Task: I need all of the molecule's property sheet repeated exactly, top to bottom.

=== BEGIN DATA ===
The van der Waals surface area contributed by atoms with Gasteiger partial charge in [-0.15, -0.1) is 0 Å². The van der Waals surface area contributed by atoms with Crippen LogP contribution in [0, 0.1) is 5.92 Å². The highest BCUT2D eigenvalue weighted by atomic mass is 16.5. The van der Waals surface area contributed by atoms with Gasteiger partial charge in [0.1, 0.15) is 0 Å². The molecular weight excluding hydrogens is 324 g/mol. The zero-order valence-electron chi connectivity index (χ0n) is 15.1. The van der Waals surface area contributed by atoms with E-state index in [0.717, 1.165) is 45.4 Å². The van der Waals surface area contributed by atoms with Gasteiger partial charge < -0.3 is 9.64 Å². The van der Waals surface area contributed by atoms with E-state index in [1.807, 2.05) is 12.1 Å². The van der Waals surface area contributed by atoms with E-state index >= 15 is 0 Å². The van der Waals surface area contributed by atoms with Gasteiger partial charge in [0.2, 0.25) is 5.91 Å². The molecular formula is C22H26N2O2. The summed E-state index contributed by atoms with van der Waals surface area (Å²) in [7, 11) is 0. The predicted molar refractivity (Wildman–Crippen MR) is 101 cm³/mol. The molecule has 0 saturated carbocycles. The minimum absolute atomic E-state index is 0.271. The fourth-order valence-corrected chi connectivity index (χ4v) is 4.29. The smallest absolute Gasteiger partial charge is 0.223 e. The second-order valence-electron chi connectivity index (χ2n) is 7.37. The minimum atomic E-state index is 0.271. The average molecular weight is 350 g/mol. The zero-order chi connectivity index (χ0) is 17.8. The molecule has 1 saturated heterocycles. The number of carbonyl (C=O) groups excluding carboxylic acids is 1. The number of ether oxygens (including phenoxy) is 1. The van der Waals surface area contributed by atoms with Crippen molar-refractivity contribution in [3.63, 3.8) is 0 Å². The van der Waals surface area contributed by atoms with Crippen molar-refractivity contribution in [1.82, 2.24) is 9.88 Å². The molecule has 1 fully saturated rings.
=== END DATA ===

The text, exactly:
The van der Waals surface area contributed by atoms with Gasteiger partial charge in [-0.15, -0.1) is 0 Å². The van der Waals surface area contributed by atoms with Crippen LogP contribution in [0, 0.1) is 5.92 Å². The highest BCUT2D eigenvalue weighted by atomic mass is 16.5. The van der Waals surface area contributed by atoms with Gasteiger partial charge in [0.1, 0.15) is 0 Å². The molecular weight excluding hydrogens is 324 g/mol. The zero-order valence-electron chi connectivity index (χ0n) is 15.1. The van der Waals surface area contributed by atoms with E-state index in [0.717, 1.165) is 45.4 Å². The van der Waals surface area contributed by atoms with Gasteiger partial charge < -0.3 is 9.64 Å². The van der Waals surface area contributed by atoms with E-state index in [1.807, 2.05) is 12.1 Å². The van der Waals surface area contributed by atoms with E-state index >= 15 is 0 Å². The van der Waals surface area contributed by atoms with Gasteiger partial charge in [0.2, 0.25) is 5.91 Å². The molecular formula is C22H26N2O2. The summed E-state index contributed by atoms with van der Waals surface area (Å²) in [7, 11) is 0. The predicted molar refractivity (Wildman–Crippen MR) is 101 cm³/mol. The molecule has 0 saturated carbocycles. The minimum absolute atomic E-state index is 0.271. The fourth-order valence-corrected chi connectivity index (χ4v) is 4.29. The smallest absolute Gasteiger partial charge is 0.223 e. The second-order valence-electron chi connectivity index (χ2n) is 7.37. The minimum atomic E-state index is 0.271. The average molecular weight is 350 g/mol. The zero-order chi connectivity index (χ0) is 17.8. The molecule has 1 saturated heterocycles. The number of carbonyl (C=O) groups excluding carboxylic acids is 1. The number of ether oxygens (including phenoxy) is 1. The van der Waals surface area contributed by atoms with Crippen molar-refractivity contribution in [3.63, 3.8) is 0 Å². The van der Waals surface area contributed by atoms with Crippen molar-refractivity contribution in [1.82, 2.24) is 9.88 Å². The molecule has 1 fully saturated rings.